Most people have heard of asbestos. They know that can be dangerous and is something to stay away from. But beyond that, you’d be hard-pressed to find anyone who can tell you what asbestos actually is or where it comes from.
What is Asbestos?
The Mesolthemlia center describes asbestos as “a group of six naturally occurring minerals made up of heat-resistant fibers.” These six minerals can be divided into two categories: amphibole and serpentine asbestos.
Amphibole asbestos fibers have a straight, rigid shape with sharp, irregular edges. The five recognized kinds of amphibole asbestos are Actinolite, Amosite, Anthophyllite, Crocidolite (blue,) and Tremolite.
On the other hand, serpentine asbestos fibers are much more supple and have are curly in shape. There is only one known type of serpentine asbestos: Chrysotile, or white asbestos.
What are the Effects of Asbestos Exposure?
The real danger comes from inhalation of asbestos. When the toxic fibers enter the lungs, they are there to stay. Over time, these fibers can accumulate, causing abrasions and inflammation of the lungs leading to long-term, permanent damage.
One of the most dangerous conditions that stem from asbestos inhalation is Mesothelioma, a rare and fatal form of cancer that causes tumors to form on the surfaces of the lungs or heart.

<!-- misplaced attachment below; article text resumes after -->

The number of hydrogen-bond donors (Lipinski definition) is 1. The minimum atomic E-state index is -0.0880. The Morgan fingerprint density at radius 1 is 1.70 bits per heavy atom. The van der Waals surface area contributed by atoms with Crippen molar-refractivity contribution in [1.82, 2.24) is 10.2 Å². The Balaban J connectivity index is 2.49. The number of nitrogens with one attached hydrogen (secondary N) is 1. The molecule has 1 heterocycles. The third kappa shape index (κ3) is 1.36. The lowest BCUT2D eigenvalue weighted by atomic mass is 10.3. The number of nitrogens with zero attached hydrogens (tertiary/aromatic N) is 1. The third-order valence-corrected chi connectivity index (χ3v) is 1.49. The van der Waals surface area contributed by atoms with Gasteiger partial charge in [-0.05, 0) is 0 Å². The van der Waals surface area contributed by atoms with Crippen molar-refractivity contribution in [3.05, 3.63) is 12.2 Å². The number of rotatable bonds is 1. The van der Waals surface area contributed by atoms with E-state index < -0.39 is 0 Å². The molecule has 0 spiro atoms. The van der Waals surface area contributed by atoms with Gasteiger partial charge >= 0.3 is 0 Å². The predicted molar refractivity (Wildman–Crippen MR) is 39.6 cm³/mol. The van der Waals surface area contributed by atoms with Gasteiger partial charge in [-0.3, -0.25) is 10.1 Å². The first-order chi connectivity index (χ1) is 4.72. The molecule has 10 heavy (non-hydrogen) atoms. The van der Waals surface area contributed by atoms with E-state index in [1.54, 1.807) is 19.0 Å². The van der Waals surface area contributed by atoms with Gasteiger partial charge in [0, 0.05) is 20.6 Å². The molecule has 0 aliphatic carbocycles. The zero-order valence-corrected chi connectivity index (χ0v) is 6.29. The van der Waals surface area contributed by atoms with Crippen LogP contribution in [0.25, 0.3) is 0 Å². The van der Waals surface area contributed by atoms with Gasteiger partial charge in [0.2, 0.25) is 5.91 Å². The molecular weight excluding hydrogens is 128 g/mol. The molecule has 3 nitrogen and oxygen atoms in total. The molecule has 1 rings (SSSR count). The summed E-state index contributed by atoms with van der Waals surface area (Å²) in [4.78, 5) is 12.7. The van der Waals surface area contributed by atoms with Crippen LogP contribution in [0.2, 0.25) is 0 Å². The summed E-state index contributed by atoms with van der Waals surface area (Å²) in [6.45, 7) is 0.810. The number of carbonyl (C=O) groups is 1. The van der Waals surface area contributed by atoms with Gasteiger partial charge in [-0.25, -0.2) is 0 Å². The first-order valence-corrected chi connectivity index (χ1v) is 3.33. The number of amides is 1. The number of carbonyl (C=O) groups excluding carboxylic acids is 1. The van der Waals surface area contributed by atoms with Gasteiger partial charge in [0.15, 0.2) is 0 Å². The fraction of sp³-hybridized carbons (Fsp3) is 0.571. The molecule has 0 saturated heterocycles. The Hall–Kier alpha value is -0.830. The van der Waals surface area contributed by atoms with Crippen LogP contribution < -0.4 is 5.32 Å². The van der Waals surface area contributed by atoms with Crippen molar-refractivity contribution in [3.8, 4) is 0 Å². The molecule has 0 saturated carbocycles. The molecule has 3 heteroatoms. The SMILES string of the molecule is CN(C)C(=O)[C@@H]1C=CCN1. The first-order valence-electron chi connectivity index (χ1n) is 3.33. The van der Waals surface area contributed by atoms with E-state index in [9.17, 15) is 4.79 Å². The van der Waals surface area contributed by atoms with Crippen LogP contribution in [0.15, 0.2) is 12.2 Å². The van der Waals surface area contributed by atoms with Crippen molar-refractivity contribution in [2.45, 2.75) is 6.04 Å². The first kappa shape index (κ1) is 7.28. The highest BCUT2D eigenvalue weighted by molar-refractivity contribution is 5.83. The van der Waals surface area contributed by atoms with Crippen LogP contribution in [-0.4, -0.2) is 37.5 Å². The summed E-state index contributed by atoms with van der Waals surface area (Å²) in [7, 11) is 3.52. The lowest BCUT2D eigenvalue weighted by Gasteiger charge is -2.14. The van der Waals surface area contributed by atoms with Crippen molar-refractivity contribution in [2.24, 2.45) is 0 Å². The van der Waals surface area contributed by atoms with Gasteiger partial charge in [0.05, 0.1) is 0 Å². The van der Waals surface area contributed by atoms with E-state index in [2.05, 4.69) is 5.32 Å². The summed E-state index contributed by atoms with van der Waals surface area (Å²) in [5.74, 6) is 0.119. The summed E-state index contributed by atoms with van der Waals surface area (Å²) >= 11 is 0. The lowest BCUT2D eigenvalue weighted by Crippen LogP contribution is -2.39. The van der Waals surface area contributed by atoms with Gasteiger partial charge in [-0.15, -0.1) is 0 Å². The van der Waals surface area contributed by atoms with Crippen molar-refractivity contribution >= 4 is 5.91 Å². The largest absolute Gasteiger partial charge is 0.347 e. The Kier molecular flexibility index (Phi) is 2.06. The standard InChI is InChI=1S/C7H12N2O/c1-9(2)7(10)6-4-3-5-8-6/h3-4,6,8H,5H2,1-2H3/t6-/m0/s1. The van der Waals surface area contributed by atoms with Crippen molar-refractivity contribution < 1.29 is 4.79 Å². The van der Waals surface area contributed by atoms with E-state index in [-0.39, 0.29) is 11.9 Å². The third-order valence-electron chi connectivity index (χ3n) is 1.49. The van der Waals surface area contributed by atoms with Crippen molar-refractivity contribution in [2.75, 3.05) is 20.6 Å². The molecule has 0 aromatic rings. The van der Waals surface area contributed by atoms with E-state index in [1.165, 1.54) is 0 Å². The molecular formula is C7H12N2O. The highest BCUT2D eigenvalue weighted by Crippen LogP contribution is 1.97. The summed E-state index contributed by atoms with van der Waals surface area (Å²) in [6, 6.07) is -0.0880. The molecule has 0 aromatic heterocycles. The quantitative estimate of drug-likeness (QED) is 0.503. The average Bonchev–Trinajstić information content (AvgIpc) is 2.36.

Who is at Risk for Asbestos Exposure?
Because of its heat, electrical, and corrosion-resistant properties, asbestos was used extensively in residential construction from the 1940s to the late 1970s. Chances are if you live in a home that was built prior to the 1980s, there are probably components of your home, such as wall insulation, that contain asbestos. Attics and unfinished basements are hotspots for asbestos, as these building materials are openly exposed and allow the toxic fibers to float freely in the air.
Even though the dangers of asbestos are recognized and regulated today, the use of the mineral is still legal in the United States. Manufacturers of car parts such as gaskets and brake pads still rely on asbestos for added strength and heat resistance. As a result, mechanics and workers involved in the construction of these parts have an increased risk for asbestos exposure.
How to Avoid Asbestos Exposure
Unfortunately, without lab testing, there’s no way to tell if there is asbestos in your home, so the best way to protect yourself from exposure is to contact a professional who can help you identify the dangerous mineral and formulate a plan to eliminate the risk.
If you need to access your attic, basement, or any area that you are unsure of, you should also consider wearing a respirator mask with p100 filters that will prevent you from breathing in any airborne asbestos.
Air Quality Testing in Richmond and Virginia Beach
The bottom line is asbestos extremely dangerous. Prolonged exposure to this toxic mineral can have devastating and even fatal consequences. If you suspect that there may be asbestos in your home, it’s crucial that you contact a qualified professional to inspect your home immediately.
Here at AQC, It’s our goal to protect the residents of the Richmond and Virginia Beach areas from all types of indoor airborne pollutants. Our team of experienced air quality technicians has the knowledge and the equipment needed to identify exactly what’s floating around in your home’s air. Contact us today to schedule an indoor air quality test.